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Access the Socilogical Explanations of the Increase in the Number of Divorces Since the 1960s

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Access the sociological explanations of the increase in the number of divorces since the 1960s
Divorce refers a married couple ending their marriage contract between themselves. Official statistics show that the divorce rate has generally risen over the last 40 years; also there have been fluctuations during that time. Since the 1960s the numbers of divorces have increased greatly in the United Kingdom, the number of divorces doubled between 1961 and 1969, and had then doubled again by 1972. The upward trend continued, peaking in 1993 at 180,000. Since then, numbers have slightly decreased to 157,000 in 2001. This rate means that about 40% of marriages end in divorce. About 7 out of 10 applications for divorce come from women; this is in contrast to the situation in the past. For example, in 1946 only 37% of applications came from women – barely half todays figure. Sociologists have identified the following reasons for the increase in divorce: changes in the law, declining stigma and changing attitudes, secularisation, rising expectations of marriage and changes in the position of women.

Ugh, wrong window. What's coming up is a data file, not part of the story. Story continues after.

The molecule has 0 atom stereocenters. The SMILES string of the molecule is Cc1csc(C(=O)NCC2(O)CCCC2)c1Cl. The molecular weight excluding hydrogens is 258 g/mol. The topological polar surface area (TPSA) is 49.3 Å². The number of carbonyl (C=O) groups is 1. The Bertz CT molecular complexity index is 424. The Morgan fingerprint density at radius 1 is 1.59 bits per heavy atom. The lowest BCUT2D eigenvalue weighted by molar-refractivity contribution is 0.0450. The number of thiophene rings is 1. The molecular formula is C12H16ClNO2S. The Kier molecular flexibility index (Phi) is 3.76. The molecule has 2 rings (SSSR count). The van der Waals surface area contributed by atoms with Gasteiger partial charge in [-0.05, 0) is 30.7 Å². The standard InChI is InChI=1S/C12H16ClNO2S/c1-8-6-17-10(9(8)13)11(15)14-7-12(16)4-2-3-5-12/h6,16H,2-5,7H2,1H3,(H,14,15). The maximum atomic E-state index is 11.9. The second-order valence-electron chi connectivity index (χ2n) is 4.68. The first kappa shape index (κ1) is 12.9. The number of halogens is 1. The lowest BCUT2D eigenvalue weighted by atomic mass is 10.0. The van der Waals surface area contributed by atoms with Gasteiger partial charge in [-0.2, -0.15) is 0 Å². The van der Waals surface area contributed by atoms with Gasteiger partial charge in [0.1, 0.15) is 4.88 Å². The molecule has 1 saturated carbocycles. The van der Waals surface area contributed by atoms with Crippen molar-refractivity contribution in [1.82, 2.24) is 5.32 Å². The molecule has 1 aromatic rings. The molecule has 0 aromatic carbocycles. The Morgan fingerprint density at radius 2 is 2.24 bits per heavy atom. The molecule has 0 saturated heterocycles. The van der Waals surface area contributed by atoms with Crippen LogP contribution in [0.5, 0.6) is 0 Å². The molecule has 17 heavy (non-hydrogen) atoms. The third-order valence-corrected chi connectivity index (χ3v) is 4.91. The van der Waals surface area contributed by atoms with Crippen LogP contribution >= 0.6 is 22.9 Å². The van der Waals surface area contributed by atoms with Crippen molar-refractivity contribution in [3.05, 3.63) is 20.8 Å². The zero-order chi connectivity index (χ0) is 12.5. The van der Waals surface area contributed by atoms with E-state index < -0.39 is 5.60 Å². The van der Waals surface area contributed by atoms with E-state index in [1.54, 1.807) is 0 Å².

One explanation for the increase in the number of divorces since 1960 is the changes in law. Divorce was very difficult to do in the 19th century Britain, especially for women. Gradually, over time divorce has been made easier. There are three kinds of changes in the law; equalising the legal reasons for divorce been the sexes, widening the grounds for divorce and divorce being made cheaper. The most significant change in law was the introduction of the Divorce Reform Act in 1969, this made irretrievable breakdown of marriage the sole ground for divorce, established by proving unreasonable behaviour, adultery, desertion, or separation with or without consent. After 1969 divorce was also available after two years agreed separation, or five years if only one person in the…...

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